• Do not put it in a place easily disturbed by kids or pets (pulling, biting, peeing, re-adding dirt or hair fibers, etc are all less than ideal).
  • Do not dry in a machine (the temperatures can be wildly unpredictable and the tumbling can hurt your rope. Tumbling may also hurt the machine as a wet rope is much heavier than the load of clothes which it was designed to handle).

How Often Should You Clean a Rope?

The cleaning frequency will depend on how clean you (and your partners) keep your rope and how much dirt you are willing to tolerate. Once a season or every couple of seasons is an average range.

That said, we witnessed a brand new rope that desperately needed to be cleaned after a single 9 pitch route (due to a complete lack of rope management).

Even if you are careful, ropes get dirty. When you pull a rope from the anchors it may inevitably land in the dirt, chalky hands add dirt, and belaying on top of rocks/ledges all have an effect.

Here are some examples that will indicate that your rope is dirty:

  • the rope literally looks dirty (darker/duller coloration) or has black marks
  • you get dirty / black hands when belaying
  • you noticing your belay device getting grimy

Dirt prevention is key to not cleaning. Always using a rope tarp is the best way to keep your rope clean. You can also be careful to stack or hang your rope to reduce the amount of rope that may touch sand, dirt, mud, leaves, etc.

Why Clean A Rope?

The most important reason to clean a rope is to help it last longer and keep it from becoming stiff.

This exceptional video by HardIsEasy demonstrates the tremendous impact that dirt/chalk have on the lifespan of a climbing rope.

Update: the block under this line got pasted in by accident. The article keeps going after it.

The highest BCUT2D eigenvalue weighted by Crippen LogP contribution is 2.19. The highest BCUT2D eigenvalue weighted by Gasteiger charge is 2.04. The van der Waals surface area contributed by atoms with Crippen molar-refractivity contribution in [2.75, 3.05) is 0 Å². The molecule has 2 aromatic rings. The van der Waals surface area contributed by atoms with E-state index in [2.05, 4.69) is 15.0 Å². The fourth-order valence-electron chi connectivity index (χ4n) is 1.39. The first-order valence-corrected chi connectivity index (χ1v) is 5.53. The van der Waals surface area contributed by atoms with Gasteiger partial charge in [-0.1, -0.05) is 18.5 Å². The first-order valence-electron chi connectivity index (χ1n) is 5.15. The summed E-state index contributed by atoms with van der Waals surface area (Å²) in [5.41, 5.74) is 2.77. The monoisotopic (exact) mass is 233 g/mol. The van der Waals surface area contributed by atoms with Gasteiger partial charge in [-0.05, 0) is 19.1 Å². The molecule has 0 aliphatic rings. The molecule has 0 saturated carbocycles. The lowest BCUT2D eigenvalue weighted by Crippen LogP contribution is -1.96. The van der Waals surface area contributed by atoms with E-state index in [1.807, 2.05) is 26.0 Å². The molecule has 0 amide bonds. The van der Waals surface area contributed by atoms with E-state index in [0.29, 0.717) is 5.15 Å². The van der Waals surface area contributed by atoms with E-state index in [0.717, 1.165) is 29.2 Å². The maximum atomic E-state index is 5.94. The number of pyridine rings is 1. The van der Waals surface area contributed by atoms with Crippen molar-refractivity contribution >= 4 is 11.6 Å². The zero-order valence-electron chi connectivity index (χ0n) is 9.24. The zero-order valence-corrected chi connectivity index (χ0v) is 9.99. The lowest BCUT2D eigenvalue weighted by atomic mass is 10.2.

Cleaning a rope is also a perfect opportunity to thoroughly check for damage, as you run every inch of the rope through your hands.

Should I Wash A Dry Treated Rope?

If it’s dirty, yes! Washing with water (and no soap) is the best option, as water will not affect the dry treatment.

Although there are no public studies – internal testing at different brands shows that all kinds of soap (including those that are recommended / sold by the manufacturers) can reduce the dry treatment coating.

Fortunately, dry treated ropes will not get dirty as quickly as non-treated ropes. This is because the dry treatment protects against water and dirt. Though, any rope will succumb to sustained abuse. (We can’t say it enough: Use a rope tarp as much as possible.)


The main reason to wash a rope is to ensure longevity and smooth and consistent handling.

You only need to wash a rope if it’s dirty (if it looks dirty, if it makes you dirty, or it feels dirty/stiff). This may be once a season or it could be every few seasons. The best way to keep your rope clean is to always use a rope tarp.

There are two ways to wash a rope: in the machine or by hand. A machine is much faster but only use a front loading machine that you know is free of bleach/acids/softeners from the last user.

Hand washing takes longer (and can feel strenuous) but gives you more control of how much to clean. Soaking the rope will help here.

Want to See All The Ropes (over 1000)?

At WeighMyRack, we list every rope and give you filters to find the right length, diameter, middle markings, level of dry treatment, and brand. Find eco-based ropes that are bluesign® certified or use a PFC-free dry treatment.